I’ve been asked at least a dozen times in the last fortnight whether we have any plans for the summer holidays. Why do people ask? Is it just a handy conversation filler for the month of June? Well, the short answer is no. No, we have no plans. There is simply not enough money left … Continue reading The Island. Victoria Hislop.
I believe I have mentioned before the Irish tradition of dispatching young teenagers to remote Ghaeltacht (Irish-speaking) areas for the summer holidays. I spent four Julys on the island of Chléire (Cape Clear) and three of those Julys I lived in this house: It’s not too difficult to see why I left a piece of … Continue reading Hame by Annalena McAfee.
Venice has Murano, Sorrento has Capri, San Francisco has Alcatraz and Cork, well… Cork has Spike. For well over two hundred years the people of Cork could admire, but never set foot on, Spike Island. Now we can and it makes a great day out. The island housed a monastery as early as the 7th … Continue reading Escape To Spike.
‘Home is where the books are.’ Richard Burton. The best books are the ones that you don’t just read. They are the ones that you live through. I find it impossible to part with those books. It’s as if a bit of me is embedded in them. As a result, my Husband has spent two … Continue reading Bookroom.
My approach to book-buying has, of late, come into line with my attitude to purchasing stuff in general. That is, I have learned to resist the hype and take the marketing with a generous pinch of salt. For as long as I can remember, I’ve needed to have a book on the go and, ideally, … Continue reading Feeding My Habit.
‘Where are we going on our holidays?’ asked the Small Girl, for the umpteenth time. ‘We are going to Sofa,’ replied Teenage Daughter with admirable resignation. You see, following last year’s fiasco (matchbox chalet teetering over a cliff in driving rain), I determined that the family’s holiday budget would, instead, be spent on a blue … Continue reading The Story of My Shelves.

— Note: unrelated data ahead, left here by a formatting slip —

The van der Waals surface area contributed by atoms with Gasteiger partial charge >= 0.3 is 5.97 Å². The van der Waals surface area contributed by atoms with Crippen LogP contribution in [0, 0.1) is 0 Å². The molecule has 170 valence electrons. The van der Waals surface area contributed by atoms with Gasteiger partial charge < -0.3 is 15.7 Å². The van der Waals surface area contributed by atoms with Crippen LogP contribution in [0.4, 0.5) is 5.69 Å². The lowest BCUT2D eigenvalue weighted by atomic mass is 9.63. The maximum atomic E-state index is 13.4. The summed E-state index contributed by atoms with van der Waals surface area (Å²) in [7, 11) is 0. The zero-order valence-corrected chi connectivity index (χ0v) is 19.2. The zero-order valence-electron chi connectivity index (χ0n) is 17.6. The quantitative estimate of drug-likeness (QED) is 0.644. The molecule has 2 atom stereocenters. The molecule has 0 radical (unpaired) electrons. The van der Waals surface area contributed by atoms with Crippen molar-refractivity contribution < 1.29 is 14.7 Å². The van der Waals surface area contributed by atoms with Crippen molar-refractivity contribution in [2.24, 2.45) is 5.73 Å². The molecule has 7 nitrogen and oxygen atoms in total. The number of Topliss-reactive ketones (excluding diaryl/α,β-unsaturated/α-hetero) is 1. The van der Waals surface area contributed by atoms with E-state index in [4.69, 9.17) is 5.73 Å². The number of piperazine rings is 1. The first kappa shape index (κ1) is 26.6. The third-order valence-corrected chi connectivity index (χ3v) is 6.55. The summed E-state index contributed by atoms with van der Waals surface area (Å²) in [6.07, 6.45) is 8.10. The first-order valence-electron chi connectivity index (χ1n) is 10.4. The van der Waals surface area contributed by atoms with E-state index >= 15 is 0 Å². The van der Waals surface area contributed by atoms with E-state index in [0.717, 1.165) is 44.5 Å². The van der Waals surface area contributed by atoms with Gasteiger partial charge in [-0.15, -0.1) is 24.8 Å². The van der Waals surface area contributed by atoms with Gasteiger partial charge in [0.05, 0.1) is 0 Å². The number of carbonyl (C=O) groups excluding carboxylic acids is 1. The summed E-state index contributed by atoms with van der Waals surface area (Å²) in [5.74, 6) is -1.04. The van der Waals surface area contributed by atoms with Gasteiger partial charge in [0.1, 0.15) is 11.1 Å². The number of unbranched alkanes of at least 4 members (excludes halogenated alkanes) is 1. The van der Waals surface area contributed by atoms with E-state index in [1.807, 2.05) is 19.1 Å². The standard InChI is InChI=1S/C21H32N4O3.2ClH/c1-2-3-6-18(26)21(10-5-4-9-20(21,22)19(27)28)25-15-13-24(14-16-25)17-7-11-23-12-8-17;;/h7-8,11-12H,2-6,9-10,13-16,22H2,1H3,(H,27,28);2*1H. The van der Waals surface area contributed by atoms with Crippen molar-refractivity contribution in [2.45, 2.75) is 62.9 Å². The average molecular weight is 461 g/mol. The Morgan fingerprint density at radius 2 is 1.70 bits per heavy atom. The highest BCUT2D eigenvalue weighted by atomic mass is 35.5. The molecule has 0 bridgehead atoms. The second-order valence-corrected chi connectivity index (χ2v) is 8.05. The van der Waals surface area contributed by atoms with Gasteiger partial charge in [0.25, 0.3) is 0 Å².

My early teenage years were rotten. They were sufficiently miserable, I think, to warrant a doleful memoir but the writing of it would likely kill me. Never mind that, for one month (July) out of every twelve I was shipped off to summer school in a Ghaeltacht (Irish-speaking) area of West Cork. There, on an … Continue reading Graham Norton’s Holding.
If only I could learn to trust, when September turns rotten, that October will blaze through with golden light. Can you believe all this was foraged from the very hedge which marks the boundary of Cork city and county. The hedge runs through a bit of land known as Murphy’s farm. Not even my extremely … Continue reading Murphy’s Crab Apple, Rose Hip and Quince Jelly and, even better, Murphy’s Membrillo.
I spent last evening completely entranced whilst Michael Morpurgo regaled me with stories of sinking ships, desert islands and derring do. That I was surrounded by eight hundred other fans was little matter; each of us was under his spell. That the audience ranged in age from eight to eighty caused this story-teller little difficulty. … Continue reading An Evening With Michael Morpurgo.
This room was my favourite room from the very first time we viewed the house. On that first, fateful day the auctioneer almost broke the half-rotten front door as he pushed it open against a heap of junk mail on the mat. The original hall was less than three feet wide but made narrower still … Continue reading Book Room Ta-daah!